Vice President Cites Private Sector Backing for ARPA-E Awardees

August 31, 2011

Vice President Biden announced on August 30 that five companies receiving a total of $15.5 million from DOE's Advanced Research Projects Agency-Energy (ARPA-E) have now attracted more than $100 million in private capital investment. ARPA-E allocated between $1.5 million and $6 million to each of the firms to support their work on advanced grid scale batteries, innovative new approaches to biofuels, or waste heat recovery. In February, DOE Secretary Chu reported that six other ARPA-E firms had collectively crossed the $100 million investment threshold after garnering $23.6 million in ARPA-E seed funding. The financing reflects the progress the companies have made over the past two years toward developing new technologies that could transform U.S. energy production and use.

The companies Biden cited are OPX Biotechnologies of Boulder, Colorado, whose researchers—in combination with bacteria experts from DOE's National Renewable Energy Laboratory—are creating bacteria to produce a liquid biofuel using electricity and carbon dioxide; Phononic Devices of Raleigh, North Carolina, which is designing thermoelectric devices to capture wasted heat produced by factories, power plants, and vehicles, and then convert it directly into usable electric; Primus Power of Hayward, California, which has developed a flow battery using high energy fluids pumped throughout the battery to store renewable energy from sources such as wind and solar power; Stanford University in California, where Professor Fritz Prinz is commercializing a new type of energy storage device that will perform many of the same jobs as a normal battery does but hold more charges; and Transphorm of Goleta, California, which is pursuing compact and efficient semiconductor devices that can quickly switch electrical currents, thereby reducing wasted power from electric motors.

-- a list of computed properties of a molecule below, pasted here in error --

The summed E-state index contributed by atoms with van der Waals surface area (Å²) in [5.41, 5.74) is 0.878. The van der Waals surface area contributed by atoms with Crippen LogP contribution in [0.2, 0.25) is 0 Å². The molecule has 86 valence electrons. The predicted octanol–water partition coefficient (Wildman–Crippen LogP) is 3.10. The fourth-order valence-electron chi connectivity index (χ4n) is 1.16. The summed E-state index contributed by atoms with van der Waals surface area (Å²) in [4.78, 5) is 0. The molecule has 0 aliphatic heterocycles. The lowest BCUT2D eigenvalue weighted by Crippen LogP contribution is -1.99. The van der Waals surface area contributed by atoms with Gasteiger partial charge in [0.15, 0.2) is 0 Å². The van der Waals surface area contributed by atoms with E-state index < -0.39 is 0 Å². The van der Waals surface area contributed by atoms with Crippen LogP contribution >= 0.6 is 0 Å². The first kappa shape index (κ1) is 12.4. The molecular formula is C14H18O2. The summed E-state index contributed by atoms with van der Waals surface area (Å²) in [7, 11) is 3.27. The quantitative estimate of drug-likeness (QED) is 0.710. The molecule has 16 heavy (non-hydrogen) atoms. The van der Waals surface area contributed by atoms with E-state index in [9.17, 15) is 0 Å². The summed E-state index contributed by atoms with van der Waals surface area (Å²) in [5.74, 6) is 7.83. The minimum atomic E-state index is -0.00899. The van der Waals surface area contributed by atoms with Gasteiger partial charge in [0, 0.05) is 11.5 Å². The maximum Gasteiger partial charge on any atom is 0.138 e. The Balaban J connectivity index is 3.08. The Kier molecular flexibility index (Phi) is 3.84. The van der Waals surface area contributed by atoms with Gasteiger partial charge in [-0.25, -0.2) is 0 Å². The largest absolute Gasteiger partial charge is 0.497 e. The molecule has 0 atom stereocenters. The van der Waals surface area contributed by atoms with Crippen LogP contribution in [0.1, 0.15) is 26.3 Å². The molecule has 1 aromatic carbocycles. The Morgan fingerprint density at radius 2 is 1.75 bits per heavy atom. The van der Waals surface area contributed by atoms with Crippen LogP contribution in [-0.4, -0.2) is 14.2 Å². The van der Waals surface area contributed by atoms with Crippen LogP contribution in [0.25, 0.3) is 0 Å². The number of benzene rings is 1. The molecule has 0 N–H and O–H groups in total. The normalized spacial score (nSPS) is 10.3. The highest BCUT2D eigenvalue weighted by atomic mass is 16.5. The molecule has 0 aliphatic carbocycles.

ARPA-E will be making its next round of awards in September, including support for a series of innovative projects to keep U.S. manufacturers competitive by reducing the need for expensive rare earth materials from China. Rare earths are naturally occurring minerals with unique magnetic properties that are used for many clean-energy technologies such as electric vehicles and wind turbines. Up to $30 million will be made available for this program area, in addition to funding for projects in advanced biofuels, thermal storage, grid control technologies and solar power. See the ARPA-E press release and the ARPA-E website.